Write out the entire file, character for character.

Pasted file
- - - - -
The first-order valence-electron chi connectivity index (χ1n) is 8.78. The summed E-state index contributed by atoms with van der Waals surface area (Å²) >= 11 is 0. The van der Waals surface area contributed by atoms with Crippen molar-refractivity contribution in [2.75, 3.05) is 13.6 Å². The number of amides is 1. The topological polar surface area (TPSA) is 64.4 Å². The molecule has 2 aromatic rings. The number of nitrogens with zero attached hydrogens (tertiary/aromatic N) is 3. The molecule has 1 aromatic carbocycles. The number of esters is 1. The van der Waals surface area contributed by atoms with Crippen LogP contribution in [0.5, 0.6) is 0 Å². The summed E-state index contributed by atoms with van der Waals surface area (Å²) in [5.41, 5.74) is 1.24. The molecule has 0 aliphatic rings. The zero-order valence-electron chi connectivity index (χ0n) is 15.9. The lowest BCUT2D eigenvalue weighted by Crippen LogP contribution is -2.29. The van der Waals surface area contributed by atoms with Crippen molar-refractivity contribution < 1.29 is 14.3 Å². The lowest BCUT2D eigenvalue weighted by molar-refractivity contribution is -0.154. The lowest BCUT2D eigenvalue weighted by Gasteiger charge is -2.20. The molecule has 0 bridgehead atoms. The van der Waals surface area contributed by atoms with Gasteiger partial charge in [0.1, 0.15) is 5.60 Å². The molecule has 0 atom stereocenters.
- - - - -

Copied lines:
The first-order valence-electron chi connectivity index (χ1n) is 8.78. The summed E-state index contributed by atoms with van der Waals surface area (Å²) >= 11 is 0. The van der Waals surface area contributed by atoms with Crippen molar-refractivity contribution in [2.75, 3.05) is 13.6 Å². The number of amides is 1. The topological polar surface area (TPSA) is 64.4 Å². The molecule has 2 aromatic rings. The number of nitrogens with zero attached hydrogens (tertiary/aromatic N) is 3. The molecule has 1 aromatic carbocycles. The number of esters is 1. The van der Waals surface area contributed by atoms with Crippen LogP contribution in [0.5, 0.6) is 0 Å². The summed E-state index contributed by atoms with van der Waals surface area (Å²) in [5.41, 5.74) is 1.24. The molecule has 0 aliphatic rings. The zero-order valence-electron chi connectivity index (χ0n) is 15.9. The lowest BCUT2D eigenvalue weighted by Crippen LogP contribution is -2.29. The van der Waals surface area contributed by atoms with Crippen molar-refractivity contribution < 1.29 is 14.3 Å². The lowest BCUT2D eigenvalue weighted by molar-refractivity contribution is -0.154. The lowest BCUT2D eigenvalue weighted by Gasteiger charge is -2.20. The molecule has 0 bridgehead atoms. The van der Waals surface area contributed by atoms with Gasteiger partial charge in [0.1, 0.15) is 5.60 Å². The molecule has 0 atom stereocenters.